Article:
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Kaufman earned an MBA from the University of Georgia in finance and entrepreneurship. During his career he has worked for Fortune 500 companies and startups—he helped one startup grow to more than $100 million in sales in just four years.
Cleon P. Butterfield
Senior Vice President and CFO, Utah Housing Corporation
As CFO of Utah Housing Corporation, Cleon Butterfield had his work cut out for him when the housing market and the economy began their quick descent. Utah Housing Corporation was hard hit by the financial disruptions. As the person responsible for UHC’s $2 billion in assets and more than $95 million in gross revenues, Butterfield knew he would have to work hard to maintain UHC’s stability amid financial instability.
In the last few years Butterfield put policies in place that strengthened Utah Housing Corporation overall, including negotiating with the Governmental Accounting Standards Board (GASB). The board had released a new statement that would have required UHC to reduce equities and liabilities by nearly 25 percent. Butterfield says he was going up against the odds but managed to successfully petition the board for changes.
Butterfield was also instrumental in creating an alternative to mortgage-backed securities. By partnering with UBS Bank USA, a local industrial bank, UHC was able to develop a $200 million Community Reinvestment Act (CRA) Participation Pool. Butterfield says it was the single biggest financial transaction that Utah Housing has ever done, and has been a creative solution for UHC, which needed a dependable capital source, and UBS, which needed CRA credit.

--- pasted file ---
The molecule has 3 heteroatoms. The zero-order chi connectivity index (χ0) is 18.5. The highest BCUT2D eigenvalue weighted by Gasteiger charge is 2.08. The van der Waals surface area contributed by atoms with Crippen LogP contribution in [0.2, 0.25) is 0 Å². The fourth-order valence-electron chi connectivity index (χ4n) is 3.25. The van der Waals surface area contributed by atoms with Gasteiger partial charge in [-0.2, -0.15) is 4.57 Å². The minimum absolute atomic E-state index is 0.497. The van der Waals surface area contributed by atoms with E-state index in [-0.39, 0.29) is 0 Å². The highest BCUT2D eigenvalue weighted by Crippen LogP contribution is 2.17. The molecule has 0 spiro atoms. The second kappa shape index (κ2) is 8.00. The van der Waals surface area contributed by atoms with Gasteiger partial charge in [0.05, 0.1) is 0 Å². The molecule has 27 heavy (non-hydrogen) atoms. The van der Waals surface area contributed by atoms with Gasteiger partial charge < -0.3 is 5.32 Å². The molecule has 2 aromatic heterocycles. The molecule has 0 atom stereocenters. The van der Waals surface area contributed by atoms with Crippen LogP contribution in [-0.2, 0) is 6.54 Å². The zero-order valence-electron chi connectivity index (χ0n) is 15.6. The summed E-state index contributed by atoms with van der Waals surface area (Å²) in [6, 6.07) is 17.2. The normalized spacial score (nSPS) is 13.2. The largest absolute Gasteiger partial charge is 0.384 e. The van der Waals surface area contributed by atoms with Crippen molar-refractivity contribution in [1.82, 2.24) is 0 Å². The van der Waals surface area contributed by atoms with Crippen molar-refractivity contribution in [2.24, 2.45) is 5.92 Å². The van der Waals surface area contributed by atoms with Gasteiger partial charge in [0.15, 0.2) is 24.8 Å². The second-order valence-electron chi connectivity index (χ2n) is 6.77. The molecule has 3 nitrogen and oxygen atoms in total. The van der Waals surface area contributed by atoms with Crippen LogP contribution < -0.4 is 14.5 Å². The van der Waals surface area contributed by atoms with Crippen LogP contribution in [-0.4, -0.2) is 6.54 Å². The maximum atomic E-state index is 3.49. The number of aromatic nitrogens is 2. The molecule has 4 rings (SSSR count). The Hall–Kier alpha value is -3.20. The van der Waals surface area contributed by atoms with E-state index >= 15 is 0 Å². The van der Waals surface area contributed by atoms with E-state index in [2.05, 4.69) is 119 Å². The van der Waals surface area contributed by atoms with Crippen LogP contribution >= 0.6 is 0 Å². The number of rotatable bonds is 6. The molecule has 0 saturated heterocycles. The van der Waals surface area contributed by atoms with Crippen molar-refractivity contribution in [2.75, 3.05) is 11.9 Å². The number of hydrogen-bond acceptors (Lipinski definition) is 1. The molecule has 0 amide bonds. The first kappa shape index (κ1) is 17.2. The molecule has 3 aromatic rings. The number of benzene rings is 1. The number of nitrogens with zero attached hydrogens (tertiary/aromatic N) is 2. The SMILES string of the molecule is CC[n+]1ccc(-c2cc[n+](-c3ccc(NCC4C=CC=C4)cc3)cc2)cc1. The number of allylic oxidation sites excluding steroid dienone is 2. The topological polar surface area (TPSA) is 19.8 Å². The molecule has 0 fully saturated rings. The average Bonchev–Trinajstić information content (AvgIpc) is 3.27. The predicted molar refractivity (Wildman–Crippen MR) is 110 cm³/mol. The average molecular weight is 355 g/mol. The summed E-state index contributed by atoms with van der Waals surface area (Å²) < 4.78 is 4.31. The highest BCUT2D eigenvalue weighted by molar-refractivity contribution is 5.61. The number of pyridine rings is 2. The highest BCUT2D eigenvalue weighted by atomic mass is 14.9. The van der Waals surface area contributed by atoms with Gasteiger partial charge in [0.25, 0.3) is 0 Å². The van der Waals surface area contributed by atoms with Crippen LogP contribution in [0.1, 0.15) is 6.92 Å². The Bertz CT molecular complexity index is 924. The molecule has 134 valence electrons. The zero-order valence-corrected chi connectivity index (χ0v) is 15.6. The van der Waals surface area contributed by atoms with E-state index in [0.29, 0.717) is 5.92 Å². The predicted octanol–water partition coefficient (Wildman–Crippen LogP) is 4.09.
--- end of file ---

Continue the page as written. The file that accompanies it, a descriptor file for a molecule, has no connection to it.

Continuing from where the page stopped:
Through all this, Butterfield says his job is never boring. He loves financial analysis and seeing the time value of money. “I find the most satisfying part of being a CFO is financially building something that can be measured. It is satisfying to see the results of your labor,” he says.
Building a secure financial future for UHC is done through two initiatives: investments and dependable revenue streams and proper organizational structure supported by effective staffing and training of the right financial personnel, Butterfield says.
Though it has been challenging the last few years, UHC’s loan production for 2011 was more than $258 million. Considering Utah Housing’s traditional method of acquiring capital to purchase mortgages is no longer available at feasible rates, Butterfield says it was a huge accomplishment.
All of these changes and challenges are simply what CFOs must deal with now. “The financial fundamentals that CFOs deal with have become faster paced,” Butterfield says. “Cause and effect happen at a much faster pace. Therefore, a CFO must be more nimble than ever before. The CFO must be competent and not afraid to act.”